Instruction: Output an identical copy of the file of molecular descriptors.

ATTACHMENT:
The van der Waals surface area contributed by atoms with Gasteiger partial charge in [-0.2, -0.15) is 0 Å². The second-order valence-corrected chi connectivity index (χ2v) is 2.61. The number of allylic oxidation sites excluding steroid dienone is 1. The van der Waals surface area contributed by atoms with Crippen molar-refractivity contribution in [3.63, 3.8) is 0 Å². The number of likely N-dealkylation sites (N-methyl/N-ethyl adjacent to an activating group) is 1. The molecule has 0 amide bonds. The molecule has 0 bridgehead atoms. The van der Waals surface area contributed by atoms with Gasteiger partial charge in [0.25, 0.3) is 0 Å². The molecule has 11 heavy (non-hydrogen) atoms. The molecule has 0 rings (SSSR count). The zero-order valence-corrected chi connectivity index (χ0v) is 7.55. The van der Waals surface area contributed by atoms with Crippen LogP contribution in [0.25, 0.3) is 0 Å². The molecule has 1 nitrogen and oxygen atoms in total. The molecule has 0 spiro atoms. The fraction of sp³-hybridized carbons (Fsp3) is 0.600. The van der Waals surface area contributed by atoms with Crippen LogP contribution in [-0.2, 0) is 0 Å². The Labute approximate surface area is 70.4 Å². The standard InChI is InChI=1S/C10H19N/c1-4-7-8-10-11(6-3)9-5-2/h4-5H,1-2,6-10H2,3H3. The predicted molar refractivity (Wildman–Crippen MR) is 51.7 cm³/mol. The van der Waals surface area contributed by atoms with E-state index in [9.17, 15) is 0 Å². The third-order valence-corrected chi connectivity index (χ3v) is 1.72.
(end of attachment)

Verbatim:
The van der Waals surface area contributed by atoms with Gasteiger partial charge in [-0.2, -0.15) is 0 Å². The second-order valence-corrected chi connectivity index (χ2v) is 2.61. The number of allylic oxidation sites excluding steroid dienone is 1. The van der Waals surface area contributed by atoms with Crippen molar-refractivity contribution in [3.63, 3.8) is 0 Å². The number of likely N-dealkylation sites (N-methyl/N-ethyl adjacent to an activating group) is 1. The molecule has 0 amide bonds. The molecule has 0 bridgehead atoms. The van der Waals surface area contributed by atoms with Gasteiger partial charge in [0.25, 0.3) is 0 Å². The molecule has 11 heavy (non-hydrogen) atoms. The molecule has 0 rings (SSSR count). The zero-order valence-corrected chi connectivity index (χ0v) is 7.55. The van der Waals surface area contributed by atoms with Crippen LogP contribution in [0.25, 0.3) is 0 Å². The molecule has 1 nitrogen and oxygen atoms in total. The molecule has 0 spiro atoms. The fraction of sp³-hybridized carbons (Fsp3) is 0.600. The van der Waals surface area contributed by atoms with Crippen LogP contribution in [-0.2, 0) is 0 Å². The Labute approximate surface area is 70.4 Å². The standard InChI is InChI=1S/C10H19N/c1-4-7-8-10-11(6-3)9-5-2/h4-5H,1-2,6-10H2,3H3. The predicted molar refractivity (Wildman–Crippen MR) is 51.7 cm³/mol. The van der Waals surface area contributed by atoms with E-state index in [9.17, 15) is 0 Å². The third-order valence-corrected chi connectivity index (χ3v) is 1.72.